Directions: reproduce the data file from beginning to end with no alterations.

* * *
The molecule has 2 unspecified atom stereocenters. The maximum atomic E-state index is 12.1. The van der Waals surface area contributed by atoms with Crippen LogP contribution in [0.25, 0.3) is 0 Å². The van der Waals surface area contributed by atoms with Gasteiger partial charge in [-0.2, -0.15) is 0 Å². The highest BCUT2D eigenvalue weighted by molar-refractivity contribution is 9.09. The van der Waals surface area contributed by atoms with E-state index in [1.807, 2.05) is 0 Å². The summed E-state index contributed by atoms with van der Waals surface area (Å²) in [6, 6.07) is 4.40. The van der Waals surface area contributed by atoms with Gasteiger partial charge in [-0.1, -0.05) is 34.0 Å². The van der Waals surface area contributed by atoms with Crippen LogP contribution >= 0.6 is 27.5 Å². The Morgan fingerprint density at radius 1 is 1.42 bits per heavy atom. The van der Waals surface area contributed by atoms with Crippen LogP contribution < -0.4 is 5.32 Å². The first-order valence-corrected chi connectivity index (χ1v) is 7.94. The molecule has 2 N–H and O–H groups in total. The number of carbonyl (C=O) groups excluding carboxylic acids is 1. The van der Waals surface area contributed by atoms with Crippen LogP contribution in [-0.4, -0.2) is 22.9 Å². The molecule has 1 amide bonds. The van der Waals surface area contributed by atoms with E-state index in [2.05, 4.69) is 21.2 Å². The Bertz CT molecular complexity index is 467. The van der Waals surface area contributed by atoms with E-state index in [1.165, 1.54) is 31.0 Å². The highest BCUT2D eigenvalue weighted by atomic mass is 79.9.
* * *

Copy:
The molecule has 2 unspecified atom stereocenters. The maximum atomic E-state index is 12.1. The van der Waals surface area contributed by atoms with Crippen LogP contribution in [0.25, 0.3) is 0 Å². The van der Waals surface area contributed by atoms with Gasteiger partial charge in [-0.2, -0.15) is 0 Å². The highest BCUT2D eigenvalue weighted by molar-refractivity contribution is 9.09. The van der Waals surface area contributed by atoms with E-state index in [1.807, 2.05) is 0 Å². The summed E-state index contributed by atoms with van der Waals surface area (Å²) in [6, 6.07) is 4.40. The van der Waals surface area contributed by atoms with Gasteiger partial charge in [-0.1, -0.05) is 34.0 Å². The van der Waals surface area contributed by atoms with Crippen LogP contribution >= 0.6 is 27.5 Å². The Morgan fingerprint density at radius 1 is 1.42 bits per heavy atom. The van der Waals surface area contributed by atoms with Crippen LogP contribution < -0.4 is 5.32 Å². The first-order valence-corrected chi connectivity index (χ1v) is 7.94. The molecule has 2 N–H and O–H groups in total. The number of carbonyl (C=O) groups excluding carboxylic acids is 1. The van der Waals surface area contributed by atoms with Crippen LogP contribution in [-0.4, -0.2) is 22.9 Å². The molecule has 1 amide bonds. The van der Waals surface area contributed by atoms with E-state index in [2.05, 4.69) is 21.2 Å². The Bertz CT molecular complexity index is 467. The van der Waals surface area contributed by atoms with E-state index in [1.165, 1.54) is 31.0 Å². The highest BCUT2D eigenvalue weighted by atomic mass is 79.9.